Tell us about a recent project that required an external IT provider.
CUA has just successfully completed their largest business transformation. Underpinning this was a new core banking system, including a new online and mobile banking offering. This transformation was named Nucleus. In essence, it is the new platform that provides both the foundation for future growth and productivity. We had a number of key partners involved in this transformation. Tata Consultancy Services (TCS) was the largest involved.
What was TCS’ input?
CUA was charged with completing the systems integration and TCS provided technical assistance. TCS provided this application package and partnering with CUA in an offshore-onshore model.
Let me be clear that this was a true partnership. We both had skin in the game and acted liked owners in getting a successful result. This clearly started as a vendor relationship and we worked to build this into a much more strategic and valued partnership.
What does an IT supplier have to do to win your business?
I would expect the basics are met and a partner provides strong technical expertise: the ‘A’ team along with a strategic relationship, not a quarter-by-quarter relationship. I would want my partner to be working with our team on innovation and taking an investment position to create real value.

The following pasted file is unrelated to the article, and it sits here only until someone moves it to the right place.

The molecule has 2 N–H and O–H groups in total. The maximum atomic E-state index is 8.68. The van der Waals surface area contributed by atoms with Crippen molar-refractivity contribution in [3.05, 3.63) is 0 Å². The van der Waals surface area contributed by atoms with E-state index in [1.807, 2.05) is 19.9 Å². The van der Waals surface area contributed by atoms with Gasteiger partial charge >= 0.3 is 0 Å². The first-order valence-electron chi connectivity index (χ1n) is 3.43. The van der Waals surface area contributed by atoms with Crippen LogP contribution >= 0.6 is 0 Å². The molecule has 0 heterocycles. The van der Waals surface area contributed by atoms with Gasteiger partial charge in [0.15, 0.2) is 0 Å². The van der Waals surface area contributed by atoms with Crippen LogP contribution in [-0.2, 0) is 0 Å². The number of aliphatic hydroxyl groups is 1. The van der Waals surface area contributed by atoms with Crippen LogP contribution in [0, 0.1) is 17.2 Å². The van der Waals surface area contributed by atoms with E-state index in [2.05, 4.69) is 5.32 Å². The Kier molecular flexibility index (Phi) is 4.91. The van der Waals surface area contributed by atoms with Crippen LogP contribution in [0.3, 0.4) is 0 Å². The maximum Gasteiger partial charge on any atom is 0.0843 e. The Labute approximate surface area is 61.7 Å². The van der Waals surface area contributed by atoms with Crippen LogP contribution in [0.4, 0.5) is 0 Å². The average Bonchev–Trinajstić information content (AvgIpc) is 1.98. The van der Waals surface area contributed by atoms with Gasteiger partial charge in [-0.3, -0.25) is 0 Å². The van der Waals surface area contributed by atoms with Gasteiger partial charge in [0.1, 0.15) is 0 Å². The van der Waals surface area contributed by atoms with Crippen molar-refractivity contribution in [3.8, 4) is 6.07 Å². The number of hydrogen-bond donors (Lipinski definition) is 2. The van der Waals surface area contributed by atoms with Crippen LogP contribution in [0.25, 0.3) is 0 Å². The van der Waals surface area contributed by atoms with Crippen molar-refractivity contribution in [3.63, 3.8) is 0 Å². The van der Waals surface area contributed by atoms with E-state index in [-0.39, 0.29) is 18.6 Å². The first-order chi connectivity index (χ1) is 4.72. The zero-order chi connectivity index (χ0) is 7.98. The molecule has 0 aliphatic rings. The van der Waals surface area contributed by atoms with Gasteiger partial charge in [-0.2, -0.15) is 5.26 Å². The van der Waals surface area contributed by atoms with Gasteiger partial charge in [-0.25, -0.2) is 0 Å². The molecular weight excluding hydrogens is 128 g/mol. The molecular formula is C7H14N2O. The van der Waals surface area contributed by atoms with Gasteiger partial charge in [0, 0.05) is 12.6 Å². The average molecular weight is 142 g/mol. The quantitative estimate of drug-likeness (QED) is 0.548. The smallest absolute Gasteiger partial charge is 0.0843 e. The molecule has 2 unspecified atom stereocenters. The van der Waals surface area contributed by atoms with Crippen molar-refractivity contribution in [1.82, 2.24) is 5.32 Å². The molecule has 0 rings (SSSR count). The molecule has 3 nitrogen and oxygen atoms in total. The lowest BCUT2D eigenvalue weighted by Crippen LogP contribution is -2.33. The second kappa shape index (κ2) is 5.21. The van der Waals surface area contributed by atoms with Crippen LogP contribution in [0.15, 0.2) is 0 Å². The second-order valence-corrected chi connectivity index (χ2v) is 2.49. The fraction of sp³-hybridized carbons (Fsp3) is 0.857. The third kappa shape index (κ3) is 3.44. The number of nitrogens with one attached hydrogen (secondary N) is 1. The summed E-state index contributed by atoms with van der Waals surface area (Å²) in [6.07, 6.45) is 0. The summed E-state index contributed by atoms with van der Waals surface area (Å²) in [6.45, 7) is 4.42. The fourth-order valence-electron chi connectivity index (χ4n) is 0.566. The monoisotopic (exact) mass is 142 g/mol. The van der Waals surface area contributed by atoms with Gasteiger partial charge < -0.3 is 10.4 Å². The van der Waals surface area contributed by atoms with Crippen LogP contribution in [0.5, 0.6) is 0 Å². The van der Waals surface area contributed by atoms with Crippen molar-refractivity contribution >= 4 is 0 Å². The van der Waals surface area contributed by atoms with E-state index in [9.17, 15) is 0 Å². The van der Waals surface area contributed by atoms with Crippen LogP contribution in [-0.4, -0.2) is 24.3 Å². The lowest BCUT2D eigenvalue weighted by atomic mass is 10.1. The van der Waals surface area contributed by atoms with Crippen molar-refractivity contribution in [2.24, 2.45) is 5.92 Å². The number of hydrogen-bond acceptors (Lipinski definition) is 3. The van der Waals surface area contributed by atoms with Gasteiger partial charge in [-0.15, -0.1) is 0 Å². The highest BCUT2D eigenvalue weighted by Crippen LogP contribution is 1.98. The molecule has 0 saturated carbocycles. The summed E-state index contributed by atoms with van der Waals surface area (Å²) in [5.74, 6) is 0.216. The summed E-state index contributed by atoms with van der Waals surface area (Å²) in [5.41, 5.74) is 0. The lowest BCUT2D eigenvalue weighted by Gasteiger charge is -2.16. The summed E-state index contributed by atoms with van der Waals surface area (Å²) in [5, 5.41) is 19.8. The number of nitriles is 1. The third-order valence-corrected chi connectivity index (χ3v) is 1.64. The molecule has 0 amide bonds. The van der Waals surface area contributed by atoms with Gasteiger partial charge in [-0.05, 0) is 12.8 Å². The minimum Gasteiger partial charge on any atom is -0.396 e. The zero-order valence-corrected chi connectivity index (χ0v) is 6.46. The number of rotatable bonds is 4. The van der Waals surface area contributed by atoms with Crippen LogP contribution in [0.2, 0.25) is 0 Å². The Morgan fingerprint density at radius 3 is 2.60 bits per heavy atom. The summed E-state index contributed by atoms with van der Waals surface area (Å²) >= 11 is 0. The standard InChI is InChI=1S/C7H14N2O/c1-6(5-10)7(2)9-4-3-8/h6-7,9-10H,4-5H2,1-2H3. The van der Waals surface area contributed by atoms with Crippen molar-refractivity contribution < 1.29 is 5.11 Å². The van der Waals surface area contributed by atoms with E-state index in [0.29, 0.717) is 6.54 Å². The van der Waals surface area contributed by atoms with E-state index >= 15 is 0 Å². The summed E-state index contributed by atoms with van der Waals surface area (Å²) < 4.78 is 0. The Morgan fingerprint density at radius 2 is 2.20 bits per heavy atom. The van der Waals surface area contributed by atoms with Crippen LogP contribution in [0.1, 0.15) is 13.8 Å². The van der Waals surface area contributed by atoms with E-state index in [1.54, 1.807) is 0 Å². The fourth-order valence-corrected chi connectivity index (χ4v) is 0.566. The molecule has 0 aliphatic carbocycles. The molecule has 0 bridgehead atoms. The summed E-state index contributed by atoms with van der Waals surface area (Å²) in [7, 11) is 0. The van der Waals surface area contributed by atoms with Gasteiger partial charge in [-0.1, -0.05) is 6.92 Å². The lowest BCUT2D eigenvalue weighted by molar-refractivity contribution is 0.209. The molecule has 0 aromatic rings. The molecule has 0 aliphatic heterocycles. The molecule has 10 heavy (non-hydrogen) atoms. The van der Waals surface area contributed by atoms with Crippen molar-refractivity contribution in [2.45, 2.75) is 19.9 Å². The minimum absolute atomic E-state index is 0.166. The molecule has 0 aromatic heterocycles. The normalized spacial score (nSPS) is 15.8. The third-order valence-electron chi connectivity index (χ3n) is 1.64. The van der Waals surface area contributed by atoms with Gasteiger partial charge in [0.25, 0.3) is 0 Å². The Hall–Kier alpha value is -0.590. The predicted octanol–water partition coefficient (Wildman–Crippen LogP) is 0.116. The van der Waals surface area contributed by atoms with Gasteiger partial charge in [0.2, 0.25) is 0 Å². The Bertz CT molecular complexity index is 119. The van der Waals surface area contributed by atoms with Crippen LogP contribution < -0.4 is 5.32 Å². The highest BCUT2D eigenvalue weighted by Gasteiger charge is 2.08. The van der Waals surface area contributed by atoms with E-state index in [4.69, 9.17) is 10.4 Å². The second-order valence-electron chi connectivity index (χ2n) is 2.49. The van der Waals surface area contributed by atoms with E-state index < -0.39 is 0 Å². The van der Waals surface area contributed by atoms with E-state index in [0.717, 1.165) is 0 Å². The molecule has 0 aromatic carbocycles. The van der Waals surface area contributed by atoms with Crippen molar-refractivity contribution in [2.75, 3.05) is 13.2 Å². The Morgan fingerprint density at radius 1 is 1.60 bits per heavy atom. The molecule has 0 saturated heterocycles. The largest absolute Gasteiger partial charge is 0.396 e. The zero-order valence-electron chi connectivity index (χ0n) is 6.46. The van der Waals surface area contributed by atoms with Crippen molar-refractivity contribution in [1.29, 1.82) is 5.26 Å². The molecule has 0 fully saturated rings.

Is it all about price?
In a cost-constrained environment, this is always a factor. However, it would be a mistake to just buy on price, unless of course this is a pure commodity. For technology that is to provide innovation, there is always a margin for bringing creativity to the table.
Can you tell us about the last time an IT service provider impressed you?
TCS displayed a strong commitment to delivering and the TCS executive, both onshore and offshore, were personally invested in ensuring that success was achieved. From the early difficulties that we faced working together; it reached the point that CUA and TCS staff were working so well together that it was not easy to distinguish members of each team. Everyone took ownership and committed personally to achieve positive outcomes.
Can you name one or two mistakes that IT service providers often make?
Taking a business for granted is one mistake that I commonly see. For an incumbent that has made past investments, there is sometimes a mentality that this will continue forever. But often what brought you here won’t be what is required in the future. The other mistake is that providers are drawn into short-term tactical approaches and don’t take a broader portfolio view.
How is the cloud affecting your approach to investment?
The cloud is impossible to ignore, but it requires careful and purposeful investment. Having a cloud-first principle will ensure that there is sufficient consideration and that further legacy is not being created. That being said, due diligence around the IT security and the architectural implications of a point cloud solution is a must.